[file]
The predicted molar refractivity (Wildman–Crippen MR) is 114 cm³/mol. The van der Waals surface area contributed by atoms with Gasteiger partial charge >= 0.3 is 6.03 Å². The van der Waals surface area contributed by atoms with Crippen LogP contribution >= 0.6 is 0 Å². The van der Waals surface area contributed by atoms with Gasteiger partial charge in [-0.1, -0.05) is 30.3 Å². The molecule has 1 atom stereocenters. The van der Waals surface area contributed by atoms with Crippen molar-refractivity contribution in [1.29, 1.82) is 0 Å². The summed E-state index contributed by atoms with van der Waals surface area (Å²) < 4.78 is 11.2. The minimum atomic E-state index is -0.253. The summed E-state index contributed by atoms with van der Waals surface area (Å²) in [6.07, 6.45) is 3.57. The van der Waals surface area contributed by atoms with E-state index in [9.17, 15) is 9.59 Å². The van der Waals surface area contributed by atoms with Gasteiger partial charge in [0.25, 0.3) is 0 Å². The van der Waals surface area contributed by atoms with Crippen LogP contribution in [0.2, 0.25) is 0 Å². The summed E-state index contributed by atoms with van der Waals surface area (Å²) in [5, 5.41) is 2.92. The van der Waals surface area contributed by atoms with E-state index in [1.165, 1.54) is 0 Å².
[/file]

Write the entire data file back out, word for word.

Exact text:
The predicted molar refractivity (Wildman–Crippen MR) is 114 cm³/mol. The van der Waals surface area contributed by atoms with Gasteiger partial charge >= 0.3 is 6.03 Å². The van der Waals surface area contributed by atoms with Crippen LogP contribution >= 0.6 is 0 Å². The van der Waals surface area contributed by atoms with Gasteiger partial charge in [-0.1, -0.05) is 30.3 Å². The molecule has 1 atom stereocenters. The van der Waals surface area contributed by atoms with Crippen molar-refractivity contribution in [1.29, 1.82) is 0 Å². The summed E-state index contributed by atoms with van der Waals surface area (Å²) < 4.78 is 11.2. The minimum atomic E-state index is -0.253. The summed E-state index contributed by atoms with van der Waals surface area (Å²) in [6.07, 6.45) is 3.57. The van der Waals surface area contributed by atoms with E-state index in [9.17, 15) is 9.59 Å². The van der Waals surface area contributed by atoms with Gasteiger partial charge in [0.25, 0.3) is 0 Å². The van der Waals surface area contributed by atoms with Crippen LogP contribution in [0.2, 0.25) is 0 Å². The summed E-state index contributed by atoms with van der Waals surface area (Å²) in [5, 5.41) is 2.92. The van der Waals surface area contributed by atoms with E-state index in [1.165, 1.54) is 0 Å².